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THE FIGURE IN THE CARPET: BLAKE’S ENGRAVINGS IN SALZMANN’S ELEMENTS OF MORALITY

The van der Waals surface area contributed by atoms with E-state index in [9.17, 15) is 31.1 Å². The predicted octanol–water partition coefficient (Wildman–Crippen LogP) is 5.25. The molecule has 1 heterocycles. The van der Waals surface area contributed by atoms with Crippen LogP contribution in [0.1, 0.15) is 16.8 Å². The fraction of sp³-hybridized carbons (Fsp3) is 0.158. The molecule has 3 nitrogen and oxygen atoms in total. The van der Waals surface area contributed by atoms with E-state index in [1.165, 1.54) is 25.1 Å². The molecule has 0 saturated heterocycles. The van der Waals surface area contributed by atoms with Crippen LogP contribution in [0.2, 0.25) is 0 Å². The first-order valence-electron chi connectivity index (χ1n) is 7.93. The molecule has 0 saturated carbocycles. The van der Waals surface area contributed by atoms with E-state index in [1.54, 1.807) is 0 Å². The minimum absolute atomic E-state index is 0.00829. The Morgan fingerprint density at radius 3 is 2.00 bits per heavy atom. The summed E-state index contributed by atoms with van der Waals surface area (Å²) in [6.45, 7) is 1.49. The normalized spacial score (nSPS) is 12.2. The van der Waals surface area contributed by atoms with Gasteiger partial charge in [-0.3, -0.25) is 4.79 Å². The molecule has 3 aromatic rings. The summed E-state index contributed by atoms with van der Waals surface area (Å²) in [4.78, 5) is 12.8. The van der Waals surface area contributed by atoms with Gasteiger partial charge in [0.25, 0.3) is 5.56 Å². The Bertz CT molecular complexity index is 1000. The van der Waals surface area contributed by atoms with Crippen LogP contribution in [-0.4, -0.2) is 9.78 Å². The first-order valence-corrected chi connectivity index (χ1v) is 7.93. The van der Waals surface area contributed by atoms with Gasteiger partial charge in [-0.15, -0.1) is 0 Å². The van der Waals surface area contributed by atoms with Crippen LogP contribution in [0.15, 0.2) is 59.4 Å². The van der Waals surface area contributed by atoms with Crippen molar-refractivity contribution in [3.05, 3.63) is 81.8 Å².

The attribution of the unsigned plates in the English translation of C. G. Salzmann’s Elements of Morality 1↤ 1 First published by Joseph Johnson in 3 vols., 1791. The plates also appear in editions of 1792 (second state), 1799 (third state of most plates), 1805, and the undated “Juvenile Library” edition (1815?). has had a checkered career. In the first edition of his Life of William Blake, Alexander Gilchrist wrote that Blake “illustrated” Salzmann’s “pinafore precepts,” leaving it unclear as to whether Blake simply engraved the plates, designed them, or both.2↤ 2 London and Cambridge: Macmillan, 1863, I, 91-92. The ambiguity was corrected for the second edition (1880, I, 91), where the German artist Daniel Nicolaus Chodowiecki (1726-1801) was named as the designer and Blake as the engraver. The change may have been prompted by a brief note by Frederick Locker on “The Illustrations in Mrs. Godwin’s ‘Elements of Morality,’”3↤ 3 Notes and Queries, I, 6th S. (19 June 1880), 493-94. Locker concludes with the comment that “I trouble you with this as I understand that Mrs. Gilchrist is now engaged on the pious work of re-editing her late husband’s book.” which points out that the plates were designed by Chodowiecki with the exception of those numbered 27 and 28. These two plates were exhibited at the Grolier Club in 1905 and described in the catalogue as being of Blake’s “own designing.”4↤ 4 Catalogue of Books, Engravings Water-Colors & Sketches by William Blake ([New York]: Grolier Club, 1905), no. 67 p. 102. This attribution of pl. 27, at least to Blake as the engraver, can be rejected with a fair degree of confidence because, like the frontispiece to vol. I and pls. 1, 7, 10 (signed W. P: C fect 1790), and 11, it was clearly executed by someone other than the engraver of the remaining forty-five plates and looks not in the least like Blake’s hand. In his catalogue of 1912, A. G. B. Russell, exercising his usual skepticism about Gilchrist’s casual attributions, lists only fourteen plates as Blake’s copy work, including eight “possibly, but not certainly, by Blake.”5↤ 5 The Engravings of William Blake (Boston and New York: Houghton Mifflin, 1912), pp. 156-58. In his great Bibliography of William Blake of 1921, Geoffrey Keynes ascribes sixteen plates to Blake,6↤ 6 New York: Grolier Club, pp. 235-37. only ten of which are the same as those listed by Russell. Keynes takes note of the Grolier catalogue attribution of pls. 27 and 28 and comments that “the treatment of the trees and vines in the second of these (pl. 28) certainly suggests Blake’s work,” but then rejects this idea because both “plates were obviously not engraved by him.” Bentley and Nurmi are a bit more generous, crediting Blake with seventeen plates but expressing judicious uneasiness over the whole business of attribution on stylistic grounds.7↤ 7 G. E. Bentley, Jr., and Martin K. Nurmi, A Blake Bibliography (Minneapolis: Univ. of Minnesota Press, 1964), pp. 149-50. Bentley repeats the same list in Blake Books. 8↤ 8 Oxford: Clarendon Press, 1977, pp. 607-09. As in Bentley and Nurmi, the name of the designer is incorrectly given as “David Chodowiecki.” None of these authorities indicates how he made his selections; to my eye, all but the six (listed above) by another hand, and possibly pl. 48, are by the same engraver, or at least by a group following a “house style” as in the Novelist’s Magazine. A comparison of the English plates illustrating Salzmann with their German prototypes provides new evidence for Blake’s involvement. More surprisingly, it suggests that the Grolier catalogue may be right about pl. 28.